Term Paper: Syria I Am Osmane Arslanian

Pages: 10 (4000 words)  ·  Bibliography Sources: 1+  ·  Level: College Senior  ·  Topic: History - Israel  ·  Buy This Paper

SAMPLE EXCERPT:

[. . .] Consequently in May 2004, President Bush decided that Syria failed to meet these conditions and, as sanctions, prohibited exports to Syria of items in the U.S. Munitions list and Commerce Control list, of U.S. products except food and medicines and the landing or take-off of Syrian government-owned aircraft in the U.S. The U.S. Department of Treasury also intended to order American financial institutions to cut off correspondent accounts with the Commercial Bank of Syria on money-laundering reasons and pursuant to section 311 of the U.S.A. Patriot Act (Bureau of Near Eastern Affairs 2004). And using his international emergency economic powers under the International Emergency Economic Powers Act or IEEPA, President Bush also authorized the Secretary of the Treasury to freeze the assets of certain Syrian persons and government entities (BNEA).

Last September 2, the United Security Council adopted Resolution 1559, which was authored by France and the U.S. And called upon all remaining forces to withdraw from Lebanon as well as reiterated the UN's solid support for Lebanon's territorial integrity, sovereignty and political independence. It had strong reference to, and against, Syria (CIA 2004).

As of July 2004, we are more than 18 million in population, with approximately 40,000 of us living in Israeli-occupied Golan Heights. Our population grows at a rate of 2.4% annually (Central Intelligence Agency 2004). We Syrians are 90% Arabs and the remaining 10% are Kurds, Armenians and other minor races. In the religions we practice, 74% are Sunni Muslim; 16% are Alawite, Druze and other Muslim sects; and the remaining 10% are Christian and Jewish. Arabic is our official language, but we also widely understand Kurdish, Armenian, Aramaic, Circassian and some French and English (CIA). Our basic literacy rate is 76.9%.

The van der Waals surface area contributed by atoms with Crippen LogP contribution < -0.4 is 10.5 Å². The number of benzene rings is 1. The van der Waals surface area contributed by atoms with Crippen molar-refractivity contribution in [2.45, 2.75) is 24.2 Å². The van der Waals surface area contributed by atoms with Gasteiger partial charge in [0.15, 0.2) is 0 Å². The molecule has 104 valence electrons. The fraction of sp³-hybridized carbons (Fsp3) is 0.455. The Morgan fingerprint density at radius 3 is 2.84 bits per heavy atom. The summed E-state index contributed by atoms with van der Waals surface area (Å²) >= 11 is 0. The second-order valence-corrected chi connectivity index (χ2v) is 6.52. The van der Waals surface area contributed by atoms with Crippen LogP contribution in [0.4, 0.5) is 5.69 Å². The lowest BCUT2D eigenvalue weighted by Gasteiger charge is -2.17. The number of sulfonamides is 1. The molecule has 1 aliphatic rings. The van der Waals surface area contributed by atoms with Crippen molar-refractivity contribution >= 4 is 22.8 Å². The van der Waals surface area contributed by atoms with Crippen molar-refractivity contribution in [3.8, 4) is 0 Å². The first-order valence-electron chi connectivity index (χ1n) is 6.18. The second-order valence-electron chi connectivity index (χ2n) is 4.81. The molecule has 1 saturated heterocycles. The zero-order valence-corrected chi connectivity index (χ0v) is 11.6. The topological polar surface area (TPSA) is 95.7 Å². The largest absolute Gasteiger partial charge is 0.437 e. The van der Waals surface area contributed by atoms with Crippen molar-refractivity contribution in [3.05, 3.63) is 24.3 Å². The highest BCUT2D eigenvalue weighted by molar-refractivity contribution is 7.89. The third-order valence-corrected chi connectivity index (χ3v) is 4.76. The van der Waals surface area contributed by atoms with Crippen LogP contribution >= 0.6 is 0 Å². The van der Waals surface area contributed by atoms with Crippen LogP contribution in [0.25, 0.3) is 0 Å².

The local long form of my Republic is Al Jumhuriyah al Arabiyah as Suriyah or Suriyah for short and our capital is Damascus (Central Intelligence Agency 2004). Our 14 administrative divisions or provinces are Al Hasakah, Al Ladhiqiyah, Al Qunaytirah, Ar Raqqah, As Suwayda', Da'a, Dayr az Zawr, Dimashq, Halab, Hamah, Hims, Idlib, Rif Dimashq, and Tartus. Our legal system derives from the Islamic law and civil law system and from special religious courts and has not accepted compulsory International Court of Justice jurisdiction (CIA). Our chief of state is President Bashar al-ASAD. Other state officials are Vice Presidents Abd al-Halim ibn Said KHADDAM and Muhammad Zuhayr MASHARIQA, Prime Minister Muhammad Naji al-UTRI, Deputy Prime Ministers Lieutenant General Mustafa TALAS, Farouk al-SHARA and Dr. Muhammad al-HUSAYN. The President appoints the Council of Ministers and the people directly elect the President for a term of seven years (CIA).

Our unicameral People's Council or Majlis al-shaab makes our laws. This Council has 250 members who are also popularly voted for a term of four years (Central Intelligence Agency 2004). The last Council election was held on March 2 and 3, 2003. The Council is composed of the National Progressive Front or NPF at 67% and 33% independents, as guaranteed by the Constitution that the Ba'ath Party must constitute half of the total number of seats. Our courts of law consist of a Supreme Constitutional Court, whose justices are appointed to four-year terms; a High Judicial Council; a Court of Cassation; and state security courts (CIA).

Our major political parties and their heads are the National Progressive Front or NPF, led by President Bashar as the secretary-general; Socialist Unionist Democratic Party, led by Ahmad al ASAD; the Syrian Communist Party; the Unionist Socialist Party; the Arab Socialist Party, led by Abd al-Ghani QANNUT; and Arab Socialist Unionist Movement, led by Sami SUFAN and President Bashar alk-ASAD as chairman; the Syrian Arab Socialist Party, led by Safwan QUDSI; the Syrian Communist Party, led by Yusuf FAYSAL; and the Syrian Social National Party, led by Jubran URAYJI (Central Intelligence Agency 2004). Conservative religious leaders and the Muslim Brotherhood, which operates while on exile in Jordan and Yemen, exert strong political pressure.

Our Constitution requires that the President should be Muslim without making Islam the state religion. But it establishes the Islamic jurisprudence as the main source of our laws (Bureau of Near Eastern Affairs 2004). Our judicial system is a composite of Ottoman, French and Islamic laws and consisting of three court levels: courts of first instance, courts of appeal and the constitutional court, which is the high tribunal. Syria is a republic wherein we choose our President but cannot change our form of government. The President is the commander-in-chief of our military consisting of 400,000 troops upon mobilization (BNEA). The deterioration of our ties with the Soviet Union significantly reduced my country's ability to secure modern military equipment, because the Soviet Union was our principal source of training, material and credit for our forces. But ours remains one of the largest and most capable in the region (BNEA). We received funding from Gulf Arab states because of our participation in the Gulf War..